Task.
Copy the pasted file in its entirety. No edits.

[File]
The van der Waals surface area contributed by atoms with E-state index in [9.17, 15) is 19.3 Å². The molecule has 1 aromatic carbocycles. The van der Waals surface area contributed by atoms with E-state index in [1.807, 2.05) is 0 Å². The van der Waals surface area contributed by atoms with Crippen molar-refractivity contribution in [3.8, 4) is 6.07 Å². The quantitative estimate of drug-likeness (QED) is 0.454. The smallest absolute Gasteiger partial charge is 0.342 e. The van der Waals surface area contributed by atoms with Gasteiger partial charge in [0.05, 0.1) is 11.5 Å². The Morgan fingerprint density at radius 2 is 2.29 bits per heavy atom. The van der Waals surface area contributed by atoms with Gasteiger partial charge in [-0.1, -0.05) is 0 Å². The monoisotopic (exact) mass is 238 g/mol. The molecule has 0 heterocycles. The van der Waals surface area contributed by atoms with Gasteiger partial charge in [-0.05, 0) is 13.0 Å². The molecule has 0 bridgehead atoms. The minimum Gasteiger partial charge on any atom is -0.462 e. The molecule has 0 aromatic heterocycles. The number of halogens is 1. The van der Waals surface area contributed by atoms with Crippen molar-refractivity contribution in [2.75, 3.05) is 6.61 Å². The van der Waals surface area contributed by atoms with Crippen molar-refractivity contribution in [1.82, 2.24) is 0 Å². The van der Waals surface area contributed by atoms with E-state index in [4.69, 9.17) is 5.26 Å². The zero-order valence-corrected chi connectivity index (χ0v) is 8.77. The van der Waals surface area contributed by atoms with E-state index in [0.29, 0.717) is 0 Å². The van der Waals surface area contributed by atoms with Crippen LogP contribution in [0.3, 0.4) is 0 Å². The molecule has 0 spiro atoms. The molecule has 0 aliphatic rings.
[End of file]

The van der Waals surface area contributed by atoms with E-state index in [9.17, 15) is 19.3 Å². The molecule has 1 aromatic carbocycles. The van der Waals surface area contributed by atoms with E-state index in [1.807, 2.05) is 0 Å². The van der Waals surface area contributed by atoms with Crippen molar-refractivity contribution in [3.8, 4) is 6.07 Å². The quantitative estimate of drug-likeness (QED) is 0.454. The smallest absolute Gasteiger partial charge is 0.342 e. The van der Waals surface area contributed by atoms with Gasteiger partial charge in [0.05, 0.1) is 11.5 Å². The Morgan fingerprint density at radius 2 is 2.29 bits per heavy atom. The van der Waals surface area contributed by atoms with Gasteiger partial charge in [-0.1, -0.05) is 0 Å². The monoisotopic (exact) mass is 238 g/mol. The molecule has 0 heterocycles. The van der Waals surface area contributed by atoms with Gasteiger partial charge in [-0.05, 0) is 13.0 Å². The molecule has 0 bridgehead atoms. The minimum Gasteiger partial charge on any atom is -0.462 e. The molecule has 0 aromatic heterocycles. The number of halogens is 1. The van der Waals surface area contributed by atoms with Crippen molar-refractivity contribution in [2.75, 3.05) is 6.61 Å². The van der Waals surface area contributed by atoms with Crippen molar-refractivity contribution in [1.82, 2.24) is 0 Å². The van der Waals surface area contributed by atoms with E-state index in [4.69, 9.17) is 5.26 Å². The zero-order valence-corrected chi connectivity index (χ0v) is 8.77. The van der Waals surface area contributed by atoms with E-state index in [0.29, 0.717) is 0 Å². The van der Waals surface area contributed by atoms with Crippen LogP contribution in [0.3, 0.4) is 0 Å². The molecule has 0 spiro atoms. The molecule has 0 aliphatic rings.